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Thread: Videoplus+ handsets and codes

  1. #1
    Join Date
    Oct 2017
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    Default Videoplus+ handsets and codes

    I suppose that this is slightly connected to the Video v DVD transition thread I made a few months back, but I was thinking about this fascinating way of recording TV programmes, saving time on doing so as instead of matching up the start time, end time, channel and so on, one just typed in a number copied from the Daily Mirror or the Radio Times into the handset or remote control, and Hey Presto! - that evening's episode of Coronation Street will be recorded for you to watch later when you come back from the pub, or get out of the bath.

    I used to have one of those Gemstar Videoplus+ handsets that I purchased from Argos in around 1995, and it sat neatly on top of the VCR like an ornament almost gathering dust - a flashing red light on the end of it meant that it was going to tell your video to record something (getting to know it just like the One for All remote control), and as long as one remembers to switch the video off (but not completely off of course) the programme should record, provided that one puts a blank tape in that could record the programme. I saw one on eBay a couple of weeks ago, and so I bought it for old times' sake, but as the batteries were not included and no instruction manual was included either, it wasn't much good to me.

    In addition, I also had VCRs with built in Videoplus+ technology, as long as you set the clock to the chimes of Big Ben so that you don't miss a second - I have still got one as a matter of fact. I know that either Amstrad or Panasonic did VCRs in the late 1980s and early 1990s which had a barcode mechanism, and which the Daily Mail and some TV listings magazines briefly printed codes for some movies premieres on the Sky Movie channels back then, and one had to use the remote control as if a checkout operator was trying to find out the price for a loaf of bread - a comedian back then joked that he recorded half his supermarket groceries as a result of doing that! Mail order catalogues and High Street stores like Dixons used to sell identical VCRs with and without the technology, and the ones with Videoplus+ would be around 20 more, but I think that the cost was worth it.

    I used to overload it at Christmas and New Year putting anything on it from The Queen to the New Year bongs of Big Ben - the same on Bank Holidays and also when movie premieres came on screen. When I got Sky Digital and one could save programmes onto the EPG, as far as I was concerned it was when I used my VCR a bit less, and the fact that I used to pick them up from that.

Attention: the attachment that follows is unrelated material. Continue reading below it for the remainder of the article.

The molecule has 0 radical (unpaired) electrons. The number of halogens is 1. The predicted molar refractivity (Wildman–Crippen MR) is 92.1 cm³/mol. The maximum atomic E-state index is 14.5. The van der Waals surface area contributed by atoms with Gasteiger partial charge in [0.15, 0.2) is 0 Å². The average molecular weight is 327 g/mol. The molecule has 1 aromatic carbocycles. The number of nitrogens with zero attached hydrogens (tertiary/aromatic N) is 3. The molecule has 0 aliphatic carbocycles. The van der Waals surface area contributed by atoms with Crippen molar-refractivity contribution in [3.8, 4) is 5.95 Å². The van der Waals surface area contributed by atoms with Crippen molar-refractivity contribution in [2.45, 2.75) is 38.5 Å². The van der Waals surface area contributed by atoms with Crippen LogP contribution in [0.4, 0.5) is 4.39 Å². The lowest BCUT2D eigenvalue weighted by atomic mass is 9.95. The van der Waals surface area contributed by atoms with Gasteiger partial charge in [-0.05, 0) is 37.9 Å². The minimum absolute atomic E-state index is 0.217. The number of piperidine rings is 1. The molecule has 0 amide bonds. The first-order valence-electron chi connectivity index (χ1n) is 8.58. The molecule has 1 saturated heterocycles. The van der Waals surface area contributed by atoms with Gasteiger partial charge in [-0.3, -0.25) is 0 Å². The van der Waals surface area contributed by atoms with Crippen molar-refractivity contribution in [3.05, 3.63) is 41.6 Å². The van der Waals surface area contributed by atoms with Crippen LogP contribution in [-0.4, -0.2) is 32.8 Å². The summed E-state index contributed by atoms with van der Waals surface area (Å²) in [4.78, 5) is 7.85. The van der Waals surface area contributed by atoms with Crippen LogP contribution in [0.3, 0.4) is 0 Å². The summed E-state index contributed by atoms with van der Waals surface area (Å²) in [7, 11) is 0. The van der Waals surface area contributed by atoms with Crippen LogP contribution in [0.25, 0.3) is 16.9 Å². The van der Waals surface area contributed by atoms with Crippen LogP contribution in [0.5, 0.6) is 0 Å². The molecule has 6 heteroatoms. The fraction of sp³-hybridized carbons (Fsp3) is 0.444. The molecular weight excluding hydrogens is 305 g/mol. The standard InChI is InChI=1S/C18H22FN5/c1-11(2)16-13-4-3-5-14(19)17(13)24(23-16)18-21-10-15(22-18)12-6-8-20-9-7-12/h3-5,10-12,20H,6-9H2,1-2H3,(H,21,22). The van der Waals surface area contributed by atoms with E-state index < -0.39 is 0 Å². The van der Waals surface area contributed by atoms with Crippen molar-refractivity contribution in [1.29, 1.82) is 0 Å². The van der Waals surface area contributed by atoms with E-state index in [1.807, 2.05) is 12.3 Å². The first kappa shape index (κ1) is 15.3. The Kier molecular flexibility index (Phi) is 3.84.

Some of the things were a bit fiddly, for example, having to record a regional programme when one can receive more than one region, and having to manually change the channel, or if a programme is running late to a football match going to extra time, or the clocks going back or so on - apart from that it was a very useful tool which was used just like dialing a number on the telephone. And of course, it wasn't the same code for each episode of the same programme either, but at least one could set it to Daily (Monday to Friday only) or weekly at the same time. I am certain that someone did it when they recorded the Christmas Morning Service one year, and they actually selected "weekly" rather than "once", and half way into January, he wondered why he was recording Homes Under the Hammer at 10.00 am on a Wednesday morning without fail!

    Prior to having cable and satellite TV, I saw that the non terrestrial channels also had the codes, and I actually thought that I could record something off UK Gold (despite not having cable at the time) such as an old Top of the Pops and it would have been recorded. Lo and behold, I just recorded a spare channel which had nothing on it. The same principle used to come to mind when I saw the regional variations bit in the newspaper - I actually thought back then that if I copied the code from something that, let's say, only HTV was the only company which used that code for a regional programme because of its timing, I could record it - again, I recorded a blank channel of nothing. Even the aerial on the roof made me think that it was directly connected to what was happening, which I suppose it was in a way.